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1. Algorithmic Challenges

    1. Bounds on ground state enery in the Sherrington-Kirkpatrick model

          Given an $n \times n$ symmetric matrix $J$ whose entries are sampled iid from $N(0,1/n)$, it is known that \[ \max_{x \in \{-1,1\}^n} x^\top J x = 1.57 \pm o_n(1). \]

      In polynomial time, given $J$ we can certify an upper bound of $2$ via a spectral algorithm (refutation). The best known lower bound (search) is given by rounding a semi-definite program, and is also not tight.

      Problem 1.1.

      [Andrea Montanari] Give a polynomial time algorithm to certify better upper or lower bounds on this problem.
        • Random CSP phase transitions for refutation via semidefinite programs

              For some random CSPs, such as $k$-SAT and $k$-XOR with $k > 2$, it is known that semidefinite programs (SDPs) have value 1 (or believe that the instance is satisfiable) far above the satisfiability threshold, when $\alpha \gg \alpha_s$. However, for some CSPs, such as not-all-equal-3-SAT (NAE-3-SAT), this is not known to be the case.

          Problem 1.2.

          [Ryan O’Donnell] Show that there exists some constant $\epsilon > 0$ such that, for random NAE-3-SAT with $\alpha > \alpha_s + \epsilon$, the basic SDP relaxation still has value 1.
            • Algorithms for NAE-$k$-SAT below $\alpha_d$

              Problem 1.3.

              [Prasad Tetali] Are there polynomial-time algorithms for NAE-$k$-SAT for large $k$ when $\alpha \le \alpha_d$?
                • Bridging the gap for planted NAE-$k$-SAT solutions

                      Suppose we generate an instance of NAE-$k$-SAT as follows: we begin with a random assignment $x$, then sample $\alpha n$ random clauses and add them unless they are inconsistent with $x$. It is known at large and small densities, that is, if $\alpha > \alpha_{u}$ or if $\alpha < \alpha_{\ell}$, that there is a polynomial-time algorithm for recovering $x$.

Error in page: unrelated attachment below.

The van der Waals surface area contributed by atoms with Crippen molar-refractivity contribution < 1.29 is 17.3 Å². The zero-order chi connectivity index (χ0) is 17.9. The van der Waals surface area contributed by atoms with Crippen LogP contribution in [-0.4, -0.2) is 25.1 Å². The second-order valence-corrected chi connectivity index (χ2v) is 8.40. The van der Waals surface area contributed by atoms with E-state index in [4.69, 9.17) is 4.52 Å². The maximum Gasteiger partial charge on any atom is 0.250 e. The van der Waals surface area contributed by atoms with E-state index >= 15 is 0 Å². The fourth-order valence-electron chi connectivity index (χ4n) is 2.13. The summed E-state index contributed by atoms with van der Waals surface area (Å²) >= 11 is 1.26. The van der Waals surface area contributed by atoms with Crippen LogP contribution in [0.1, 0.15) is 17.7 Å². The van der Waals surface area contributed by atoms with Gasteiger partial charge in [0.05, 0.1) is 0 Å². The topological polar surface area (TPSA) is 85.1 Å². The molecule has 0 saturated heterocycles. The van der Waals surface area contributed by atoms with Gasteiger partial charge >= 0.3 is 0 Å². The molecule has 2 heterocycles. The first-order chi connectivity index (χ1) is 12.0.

Problem 1.4.

                  [Ryan O’Donnell] Bridge the gap, by demonstrating an algorithm for $\alpha_{\ell} <\alpha < \alpha_u$. Better yet, demonstrate a single algorithm which works at any density.
                    • Greedy algorithms for Planted Clique

                          In the planted clique model, we are given a sample from the Erdos Renyi distribution $G(n,\frac{1}{2})$ in which a clique has been planted on a random subset of $k$ vertices.

                      Consider the following greedy algorithm:

                      While the graph is not a clique, remove the vertex of lowest degree.

                      We say that the algorithm has “succeeded” if at least one of the vertices in the terminal graph is in the planted clique. If $k \gg \sqrt{n}$, it is known that the algorithm succeeds with high probability.

                      Problem 1.5.

                      [Uri Feige] Prove that, when $k \le \sqrt{n}$, the algorithm fails with high probability.
                        • Recovering planted solutions to Random CSPs

                          Problem 1.6.

                          [Andrea Montanari] Is there any planted random CSP for which there is an algorithm that finds a solution in time $n \log^{O(1)} n$ that is closer to the planted solution (as measured in expected Hamming distance) by at least $\epsilon n$ for a constant $\epsilon > 0$ than the solution returned by Belief Propagation?
                            • Planted clique with bounded edge queries

                                  $G(n,1/2)$ has a clique of size $2\log n$ with high probability.

                              There is a simple greedy algorithm which finds a clique of size $\log n$—choose an arbitrary vertex to include in the clique, throw away all of its non-neighbors, then repeat on the remaining graph.

                              This algorithm only looks at $n\log n$ edges.

                              Problem 1.7.

                              What is the largest clique we can find if we only look at $O(n\log^{O(1)} n)$ edges, but can use an arbitrary amount of time? (By modifying the greedy algorithm, we can get a clique of size $\frac{3}{2}\log n$ with high probability in time $2^{\sqrt{n}}$, by running the greedy algorithm until $\sqrt{n}$ unexamined vertices remain, then brute-forcing over them to find the larges clique).

                              Alternatively, consider the planted version: how large does the planted clique size $k$ need to be in order to find it while looking at no more than $m$ edges?

                                  Cite this as: AimPL: Phase transitions in randomized computational problems, available at http://aimpl.org/phaserandom.